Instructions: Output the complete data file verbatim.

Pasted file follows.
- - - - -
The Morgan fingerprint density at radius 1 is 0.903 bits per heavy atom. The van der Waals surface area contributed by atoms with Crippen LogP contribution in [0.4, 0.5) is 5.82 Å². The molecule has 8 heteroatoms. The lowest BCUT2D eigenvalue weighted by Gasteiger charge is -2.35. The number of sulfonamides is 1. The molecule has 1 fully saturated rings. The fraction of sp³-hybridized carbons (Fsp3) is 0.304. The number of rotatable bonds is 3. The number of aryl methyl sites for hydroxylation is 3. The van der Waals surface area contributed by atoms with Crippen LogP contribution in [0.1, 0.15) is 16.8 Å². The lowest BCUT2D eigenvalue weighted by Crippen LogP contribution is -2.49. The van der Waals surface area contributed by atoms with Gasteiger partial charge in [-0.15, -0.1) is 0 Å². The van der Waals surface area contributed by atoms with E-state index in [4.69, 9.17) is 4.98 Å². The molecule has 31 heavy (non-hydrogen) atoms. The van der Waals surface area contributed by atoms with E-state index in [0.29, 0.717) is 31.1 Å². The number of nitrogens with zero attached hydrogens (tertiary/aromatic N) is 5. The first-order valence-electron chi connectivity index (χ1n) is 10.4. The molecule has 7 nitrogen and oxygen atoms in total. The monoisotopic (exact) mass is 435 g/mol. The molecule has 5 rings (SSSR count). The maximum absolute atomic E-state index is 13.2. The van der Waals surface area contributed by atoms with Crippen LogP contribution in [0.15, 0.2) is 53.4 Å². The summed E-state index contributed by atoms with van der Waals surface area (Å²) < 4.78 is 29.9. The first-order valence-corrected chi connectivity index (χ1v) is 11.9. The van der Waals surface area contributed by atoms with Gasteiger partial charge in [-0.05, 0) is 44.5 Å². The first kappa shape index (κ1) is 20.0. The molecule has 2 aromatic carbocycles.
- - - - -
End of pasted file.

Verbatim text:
The Morgan fingerprint density at radius 1 is 0.903 bits per heavy atom. The van der Waals surface area contributed by atoms with Crippen LogP contribution in [0.4, 0.5) is 5.82 Å². The molecule has 8 heteroatoms. The lowest BCUT2D eigenvalue weighted by Gasteiger charge is -2.35. The number of sulfonamides is 1. The molecule has 1 fully saturated rings. The fraction of sp³-hybridized carbons (Fsp3) is 0.304. The number of rotatable bonds is 3. The number of aryl methyl sites for hydroxylation is 3. The van der Waals surface area contributed by atoms with Crippen LogP contribution in [0.1, 0.15) is 16.8 Å². The lowest BCUT2D eigenvalue weighted by Crippen LogP contribution is -2.49. The van der Waals surface area contributed by atoms with Gasteiger partial charge in [-0.15, -0.1) is 0 Å². The van der Waals surface area contributed by atoms with E-state index in [4.69, 9.17) is 4.98 Å². The molecule has 31 heavy (non-hydrogen) atoms. The van der Waals surface area contributed by atoms with E-state index in [0.29, 0.717) is 31.1 Å². The number of nitrogens with zero attached hydrogens (tertiary/aromatic N) is 5. The first-order valence-electron chi connectivity index (χ1n) is 10.4. The molecule has 7 nitrogen and oxygen atoms in total. The monoisotopic (exact) mass is 435 g/mol. The molecule has 5 rings (SSSR count). The maximum absolute atomic E-state index is 13.2. The van der Waals surface area contributed by atoms with Crippen LogP contribution in [0.15, 0.2) is 53.4 Å². The summed E-state index contributed by atoms with van der Waals surface area (Å²) < 4.78 is 29.9. The first-order valence-corrected chi connectivity index (χ1v) is 11.9. The van der Waals surface area contributed by atoms with Gasteiger partial charge in [-0.05, 0) is 44.5 Å². The first kappa shape index (κ1) is 20.0. The molecule has 2 aromatic carbocycles.